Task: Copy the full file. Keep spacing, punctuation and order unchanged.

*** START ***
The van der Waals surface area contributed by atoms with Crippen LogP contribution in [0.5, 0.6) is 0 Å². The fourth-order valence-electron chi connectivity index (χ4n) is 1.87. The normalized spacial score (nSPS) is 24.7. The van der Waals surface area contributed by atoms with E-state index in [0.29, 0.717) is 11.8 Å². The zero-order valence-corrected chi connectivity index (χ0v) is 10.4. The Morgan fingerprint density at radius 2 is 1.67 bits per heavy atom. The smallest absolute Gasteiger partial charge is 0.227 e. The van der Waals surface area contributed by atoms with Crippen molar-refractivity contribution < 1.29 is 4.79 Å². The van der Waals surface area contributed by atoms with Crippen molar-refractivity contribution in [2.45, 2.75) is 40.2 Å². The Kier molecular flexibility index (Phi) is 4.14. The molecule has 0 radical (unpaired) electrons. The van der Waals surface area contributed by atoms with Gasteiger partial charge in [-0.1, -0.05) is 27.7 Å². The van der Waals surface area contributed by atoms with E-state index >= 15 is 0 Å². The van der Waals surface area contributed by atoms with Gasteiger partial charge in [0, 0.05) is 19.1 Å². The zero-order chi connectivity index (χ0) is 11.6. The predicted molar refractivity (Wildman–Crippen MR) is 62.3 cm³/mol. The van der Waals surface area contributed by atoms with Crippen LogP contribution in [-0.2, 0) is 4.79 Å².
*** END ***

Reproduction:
The van der Waals surface area contributed by atoms with Crippen LogP contribution in [0.5, 0.6) is 0 Å². The fourth-order valence-electron chi connectivity index (χ4n) is 1.87. The normalized spacial score (nSPS) is 24.7. The van der Waals surface area contributed by atoms with E-state index in [0.29, 0.717) is 11.8 Å². The zero-order valence-corrected chi connectivity index (χ0v) is 10.4. The Morgan fingerprint density at radius 2 is 1.67 bits per heavy atom. The smallest absolute Gasteiger partial charge is 0.227 e. The van der Waals surface area contributed by atoms with Crippen molar-refractivity contribution < 1.29 is 4.79 Å². The van der Waals surface area contributed by atoms with Crippen molar-refractivity contribution in [2.45, 2.75) is 40.2 Å². The Kier molecular flexibility index (Phi) is 4.14. The molecule has 0 radical (unpaired) electrons. The van der Waals surface area contributed by atoms with Gasteiger partial charge in [-0.1, -0.05) is 27.7 Å². The van der Waals surface area contributed by atoms with E-state index >= 15 is 0 Å². The van der Waals surface area contributed by atoms with Gasteiger partial charge in [0, 0.05) is 19.1 Å². The zero-order chi connectivity index (χ0) is 11.6. The predicted molar refractivity (Wildman–Crippen MR) is 62.3 cm³/mol. The van der Waals surface area contributed by atoms with Crippen LogP contribution in [-0.2, 0) is 4.79 Å².